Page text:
Three ways to shape customer relationships in the new age of experience

It was already clear in 2021 that businesses required both data transformation and digital transformation, in order to generate transformation in customer experience. This year, as Merkle identifies in its ‘2022 Customer Experience Imperatives’ ebook, focusing on three key topics will aid your journey to transform your customer experience: the need for businesses to expand their visions for customer data, using measurement as a catalyst for change, and delivering commerce experiences to drive next-generation loyalty.

1. Expand vision for customer data

  Brands must transform their data strategy, from a media-led narrative focusing on quantity of data, to one that focuses on depth of knowledge and understanding of customer needs, passions and motivations. Building insight into each of your customers’ needs will help you to know when to deliver personal (not just personalised) interactions, and drive more engagement. Moving away from just the customers’ experiences on screen towards a more omnichannel brand experience, both before and after a sale, is key to driving connection with your customers. Practicing funnel fluidity helps ensure you’re capturing potential customers at every opportunity. The customer journey is now in the buyer’s hands; they choosing how and when to engage with your brand. Your job is to meet them where they are, which involves finding, knowing, engaging and providing value to customers through new funnel logic. In today’s environment, experiences are just as (if not more) important to a customer as the actual products you sell. Changing your thinking to view experiences as just another product offering can help add to your chances of making a sale. For example, if you have a product demonstration on your website that drives a customer to ask a question (meaning you gain their contact details, reason to buy, location and propensity to purchase), the product you have on offer didn’t drive that interaction – it was driven by the customer’s experience of watching the product demonstration. Offering more experiences allows you to reach more customer touchpoints, enabling you to make more meaningful moments with your customers.

2. Use measurement as a catalyst for change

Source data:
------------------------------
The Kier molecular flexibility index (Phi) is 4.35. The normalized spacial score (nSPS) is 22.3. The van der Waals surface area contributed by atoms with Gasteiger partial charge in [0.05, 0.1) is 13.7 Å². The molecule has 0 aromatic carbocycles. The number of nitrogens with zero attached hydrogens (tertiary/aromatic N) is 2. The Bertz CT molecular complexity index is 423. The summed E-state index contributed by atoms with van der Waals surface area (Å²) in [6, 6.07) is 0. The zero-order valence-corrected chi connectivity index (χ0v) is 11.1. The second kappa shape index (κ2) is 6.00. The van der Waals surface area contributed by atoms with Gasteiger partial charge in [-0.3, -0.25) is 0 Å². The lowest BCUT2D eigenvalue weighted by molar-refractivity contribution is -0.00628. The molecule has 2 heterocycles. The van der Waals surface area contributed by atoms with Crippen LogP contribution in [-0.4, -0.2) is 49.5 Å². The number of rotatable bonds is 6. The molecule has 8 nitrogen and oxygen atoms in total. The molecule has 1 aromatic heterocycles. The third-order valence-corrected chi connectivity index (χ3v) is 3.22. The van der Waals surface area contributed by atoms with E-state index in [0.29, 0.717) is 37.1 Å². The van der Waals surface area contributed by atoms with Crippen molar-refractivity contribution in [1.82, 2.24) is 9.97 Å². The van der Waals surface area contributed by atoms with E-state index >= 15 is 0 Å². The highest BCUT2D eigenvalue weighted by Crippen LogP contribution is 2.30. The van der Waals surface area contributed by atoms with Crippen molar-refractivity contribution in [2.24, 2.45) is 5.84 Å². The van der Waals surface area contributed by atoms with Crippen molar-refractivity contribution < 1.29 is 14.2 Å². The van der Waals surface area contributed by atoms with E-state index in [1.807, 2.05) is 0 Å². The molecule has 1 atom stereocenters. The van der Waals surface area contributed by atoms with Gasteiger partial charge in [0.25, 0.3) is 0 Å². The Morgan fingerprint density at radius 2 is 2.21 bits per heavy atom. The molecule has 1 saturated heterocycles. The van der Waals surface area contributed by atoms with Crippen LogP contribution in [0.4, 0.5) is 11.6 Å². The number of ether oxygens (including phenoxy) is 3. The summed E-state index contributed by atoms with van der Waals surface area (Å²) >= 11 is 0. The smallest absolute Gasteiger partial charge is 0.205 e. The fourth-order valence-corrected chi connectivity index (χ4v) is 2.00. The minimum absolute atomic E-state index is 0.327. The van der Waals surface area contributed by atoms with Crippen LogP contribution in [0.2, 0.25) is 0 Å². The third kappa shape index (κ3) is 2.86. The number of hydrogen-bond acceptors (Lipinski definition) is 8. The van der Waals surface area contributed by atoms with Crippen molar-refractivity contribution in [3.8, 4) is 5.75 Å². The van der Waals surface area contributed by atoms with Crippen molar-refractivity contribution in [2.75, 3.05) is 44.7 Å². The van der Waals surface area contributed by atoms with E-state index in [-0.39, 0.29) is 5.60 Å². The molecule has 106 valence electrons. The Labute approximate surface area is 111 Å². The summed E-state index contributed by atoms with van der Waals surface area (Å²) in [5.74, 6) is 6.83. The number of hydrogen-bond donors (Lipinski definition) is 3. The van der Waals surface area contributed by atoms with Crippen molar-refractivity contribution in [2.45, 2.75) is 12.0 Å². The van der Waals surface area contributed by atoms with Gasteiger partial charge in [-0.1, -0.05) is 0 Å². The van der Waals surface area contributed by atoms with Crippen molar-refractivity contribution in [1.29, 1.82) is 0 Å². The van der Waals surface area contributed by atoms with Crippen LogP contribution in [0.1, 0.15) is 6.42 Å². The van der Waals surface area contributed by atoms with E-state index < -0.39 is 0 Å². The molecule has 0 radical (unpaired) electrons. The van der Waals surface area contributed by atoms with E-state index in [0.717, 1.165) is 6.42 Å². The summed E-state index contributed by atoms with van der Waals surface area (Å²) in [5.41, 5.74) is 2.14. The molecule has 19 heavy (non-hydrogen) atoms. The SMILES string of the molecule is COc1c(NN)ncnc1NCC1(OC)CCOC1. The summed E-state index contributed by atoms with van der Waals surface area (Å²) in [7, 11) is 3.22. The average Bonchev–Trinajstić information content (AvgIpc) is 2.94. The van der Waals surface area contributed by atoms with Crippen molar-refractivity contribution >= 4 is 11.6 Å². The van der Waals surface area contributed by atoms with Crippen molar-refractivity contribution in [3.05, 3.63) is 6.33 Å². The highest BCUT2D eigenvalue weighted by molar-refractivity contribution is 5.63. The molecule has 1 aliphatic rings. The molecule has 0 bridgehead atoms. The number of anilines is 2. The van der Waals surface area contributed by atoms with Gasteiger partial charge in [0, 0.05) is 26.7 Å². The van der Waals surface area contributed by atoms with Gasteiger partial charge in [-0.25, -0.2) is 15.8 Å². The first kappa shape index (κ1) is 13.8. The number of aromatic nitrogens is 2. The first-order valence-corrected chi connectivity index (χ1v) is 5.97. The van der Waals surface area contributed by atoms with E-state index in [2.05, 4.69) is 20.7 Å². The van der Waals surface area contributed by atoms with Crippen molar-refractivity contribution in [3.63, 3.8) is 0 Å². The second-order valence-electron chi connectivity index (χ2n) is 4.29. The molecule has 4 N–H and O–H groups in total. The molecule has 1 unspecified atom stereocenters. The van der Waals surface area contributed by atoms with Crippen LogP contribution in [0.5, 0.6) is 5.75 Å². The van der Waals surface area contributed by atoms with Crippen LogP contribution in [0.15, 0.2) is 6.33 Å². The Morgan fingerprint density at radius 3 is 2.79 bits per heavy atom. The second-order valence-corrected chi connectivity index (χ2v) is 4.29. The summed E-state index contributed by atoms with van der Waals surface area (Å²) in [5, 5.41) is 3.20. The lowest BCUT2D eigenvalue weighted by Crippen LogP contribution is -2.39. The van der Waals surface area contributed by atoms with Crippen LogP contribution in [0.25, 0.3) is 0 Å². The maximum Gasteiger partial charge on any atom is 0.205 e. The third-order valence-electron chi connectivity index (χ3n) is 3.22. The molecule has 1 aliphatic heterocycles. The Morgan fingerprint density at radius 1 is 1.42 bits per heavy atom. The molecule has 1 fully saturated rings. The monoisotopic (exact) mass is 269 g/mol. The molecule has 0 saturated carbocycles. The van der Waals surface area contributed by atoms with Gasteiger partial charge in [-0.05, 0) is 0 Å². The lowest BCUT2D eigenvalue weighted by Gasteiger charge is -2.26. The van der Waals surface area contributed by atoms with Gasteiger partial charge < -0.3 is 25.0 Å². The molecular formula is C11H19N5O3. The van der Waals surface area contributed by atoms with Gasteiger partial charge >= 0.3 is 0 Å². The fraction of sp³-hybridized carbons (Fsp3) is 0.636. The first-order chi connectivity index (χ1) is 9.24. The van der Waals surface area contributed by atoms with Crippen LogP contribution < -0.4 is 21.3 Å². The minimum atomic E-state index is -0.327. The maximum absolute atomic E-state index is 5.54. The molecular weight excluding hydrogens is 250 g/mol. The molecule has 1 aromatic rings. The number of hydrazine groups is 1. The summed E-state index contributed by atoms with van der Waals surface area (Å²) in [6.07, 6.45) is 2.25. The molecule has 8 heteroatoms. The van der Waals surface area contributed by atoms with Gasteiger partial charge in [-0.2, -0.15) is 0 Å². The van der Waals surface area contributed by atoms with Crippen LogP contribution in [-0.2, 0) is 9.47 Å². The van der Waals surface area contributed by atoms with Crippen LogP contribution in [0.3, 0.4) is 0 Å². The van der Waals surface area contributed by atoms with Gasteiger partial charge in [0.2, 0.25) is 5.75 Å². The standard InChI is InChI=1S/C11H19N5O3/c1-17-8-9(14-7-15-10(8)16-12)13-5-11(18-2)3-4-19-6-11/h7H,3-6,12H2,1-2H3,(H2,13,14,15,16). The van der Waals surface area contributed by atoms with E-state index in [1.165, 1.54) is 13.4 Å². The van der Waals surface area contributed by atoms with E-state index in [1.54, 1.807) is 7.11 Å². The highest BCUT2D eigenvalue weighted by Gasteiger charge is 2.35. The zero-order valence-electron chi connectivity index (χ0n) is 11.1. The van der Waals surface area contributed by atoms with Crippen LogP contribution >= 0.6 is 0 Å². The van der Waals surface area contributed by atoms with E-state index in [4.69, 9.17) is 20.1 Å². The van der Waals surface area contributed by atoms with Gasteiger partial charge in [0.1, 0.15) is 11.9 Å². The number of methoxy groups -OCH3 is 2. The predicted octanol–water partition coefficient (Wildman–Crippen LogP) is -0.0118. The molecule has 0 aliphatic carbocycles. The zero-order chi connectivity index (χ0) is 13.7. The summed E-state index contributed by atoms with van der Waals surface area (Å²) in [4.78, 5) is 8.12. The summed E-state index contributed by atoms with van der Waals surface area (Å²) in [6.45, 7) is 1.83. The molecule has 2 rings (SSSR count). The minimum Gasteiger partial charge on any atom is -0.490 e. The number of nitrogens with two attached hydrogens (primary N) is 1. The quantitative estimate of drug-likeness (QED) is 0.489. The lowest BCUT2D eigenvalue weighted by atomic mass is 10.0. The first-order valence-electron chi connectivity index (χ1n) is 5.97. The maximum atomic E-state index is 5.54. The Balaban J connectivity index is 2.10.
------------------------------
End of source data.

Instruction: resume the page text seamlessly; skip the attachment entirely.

It can be daunting to know where to start with measurement – poor measurement frameworks can limit leaders’ vision and, by extension, the success of the business. Leaders should focus on ensuring the measurement framework in place aligns with business goals, and creating the right customer measures based on what will make a difference. By tracking metrics such as performance, experience, satisfaction, word of mouth, growth, churn, etc, you can meaningfully connect the customer experience to business performance. Once you have planned a strategy that has a clear and realistic goal, with a mapped link of causes and effects, you must make sure your measurement strategy is aligned across departments. Your customers don’t just engage with the marketing team – their data also exists across sales, commerce and services – so each department must work together. This might mean realigning data and technology, strategies, and ways of working, but ensures you are all working towards measurement that ultimately grows the business. Once the strategy is in place, assess how and what you measure, as well as the capabilities required to successfully define, develop and utilise measurements in your business. Assess your benchmarks to track progress against the most valuable comparison points in the market, and your capabilities to measure. Analyse the measurements you already have in place, define your KPIs and capture details about any data limitations that may prevent progress towards those KPIs. Finally, no business is successful without evolution. Your strategy should be continuously evaluated to ensure you’re getting the most out of your KPIs. Priorities change, so your strategy should shift to align with the business’s short, medium and long-term goals. Put roadmaps in place to make sure you can be proactive about implementing measurement practices, to support fast, agile evolution.


3. Deliver commerce experiences to drive next-generation loyalty

  Just offering customers convenience will no longer cut it – they now want immersive, entertaining experiences that deliver emotional connections based on shared values. Customers want to be understood. At the very least, you should be offering frictionless interactions and seamlessly aligned channels – and if you aren’t, you’re a generation behind the rest. The next 20 years will see a shift from convenience to relationship building. Relationships with customers that are meaningful and valuable to both parties will be the factor that makes you stand out from your competitors. When all the world’s a store without a closing time, building a relationship with your customer will help you turn that one-off sale into a lifetime of transactions. So how do you nurture that relationship? By treating it like a human relationship; offering consistency, communication, creativity and authenticity. Consistency allows your customer to know what to expect when they engage with your brand. They are more likely to feel comfortable giving their money to an organisation that constantly delivers on their promises. Similarly, ensure you have a two-way dialogue with your customers so they feel they can provide feedback in the knowledge that it will be considered and potentially acted upon. Creativity is one area that can really provide your brand with a unique identity. Surprise and entertain your customers with your creativity – spice things up. Finally, ‘authenticity’ is a buzzword for a reason. Be clear about what your brand’s values are, communicate them and align your strategy towards them.          



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